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 »  Home  »  Equipment  »  Gear and Accessories  »  The Glue in Drivers Today is Missing
The Glue in Drivers Today is Missing
By Adam Barr | Published  01/1/1970 | Gear and Accessories | Unrated
Where’s the Glue?
The glue that holds together the modern premium driver market is...well, the lack of glue.
And no one misses it. Yes, driver heads are still glued to shafts. It’s the most reliable way to make the machine stand up to the repeated punishment it must take. But fitting...ah, that’s a different story altogether.
On the range at Hilton Head, I stood by while Webb Simpson, a rising young PGA Tour pro, tried a half dozen different drivers in about 30 minutes.
In days not so long gone by, that process would have taken all day, and maybe oozed into a second. The difference: No glue. Simpson was able to try all those drivers because when he wanted a new one, Titleist technician Chris Tuten simply unscrewed the shaft with a wrench inserted in the heel of the head, then replaced it with a new shaft from a bag of about 70 different models and specifications. All the shafts had special fittings on their tips that allowed them to fit perfectly into the head Simpson favors. Twist twist, ratchet ratchet, hit hit. And hit and hit and hit.

You could argue that Simpson really wasn’t trying new drivers. He was just working different shafts in and out. The head, a Titleist 909 model, never changed. But whip six or seven different engines in and out of a GTO or a Porsche, and you don’t have the same car every time, the constant body and suspension notwithstanding. So it was with Webb.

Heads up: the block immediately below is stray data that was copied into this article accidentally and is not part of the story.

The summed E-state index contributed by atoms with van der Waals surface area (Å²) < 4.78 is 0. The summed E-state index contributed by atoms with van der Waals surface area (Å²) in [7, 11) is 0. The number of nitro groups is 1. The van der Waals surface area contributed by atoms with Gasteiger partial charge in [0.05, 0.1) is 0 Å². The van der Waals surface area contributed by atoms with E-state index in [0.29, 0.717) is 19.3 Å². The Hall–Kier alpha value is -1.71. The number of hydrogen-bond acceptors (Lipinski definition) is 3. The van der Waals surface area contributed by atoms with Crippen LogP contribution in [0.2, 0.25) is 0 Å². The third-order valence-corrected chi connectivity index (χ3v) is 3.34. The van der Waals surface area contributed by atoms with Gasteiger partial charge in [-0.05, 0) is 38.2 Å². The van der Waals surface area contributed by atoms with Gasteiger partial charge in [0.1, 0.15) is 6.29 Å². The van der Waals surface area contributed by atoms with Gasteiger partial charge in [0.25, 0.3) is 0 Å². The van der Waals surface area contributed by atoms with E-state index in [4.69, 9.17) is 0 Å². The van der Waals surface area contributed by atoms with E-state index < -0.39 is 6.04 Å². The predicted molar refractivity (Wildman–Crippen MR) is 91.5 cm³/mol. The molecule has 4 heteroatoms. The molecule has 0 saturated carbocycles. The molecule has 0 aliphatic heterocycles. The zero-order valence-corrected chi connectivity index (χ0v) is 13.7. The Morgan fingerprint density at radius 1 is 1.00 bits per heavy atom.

This is the victory of the adjustable equipment movement, which arose a few years back out of a U.S. Golf Association regulatory gift of sorts. The USGA, having just finished curbing clubhead size and length at the limits they bump up against today, offered adjustability as a compensator. Manufacturers would have room to innovate, even though size and length were off the drawing board.
And while no one really expected us to end up with clubs with dials and knobs for changes during a round (a golf rules and morality no-no), we knew fitting would get a whole lot easier. Less waiting, better evaluation.
And the technology has washed down, not trickled. Adjustable flight controls and settings are available to all of us, and there’s no excuse for off-the-rack purchases anymore, either of drivers or fairway woods. There’s even some iron brands that have adjustable fitting setups (Henry-Griffitts has been doing it for years.)
The important takeaway about your takeaway is that with so many well-crafted shafts on the market, and a way to work them quickly in and out of your clubs, we should all be pretty much optimized on our next purchase. A little research about torque and shaft flex, coupled with the advice of a clubfitter who’s a good listener (about your game and your goals), could revolutionize your approach to the sport.
Dare I say it could...glue it all together?

Adam Barr, an industry expert is the publisher of Adam Barr Golf Gear Guide found at www.AdamBarrGolf.com. Previously Adam Barr was a part of the prestigious Golf Channel since 1997 and best known for hosting “What’s In The Bag?”, a weekly show on the network which featured  him analyzing golf’s best gear and equipment. Barr also served as correspondent on the PGA TOUR and senior correspondent for business and legal issues for Golf Channel.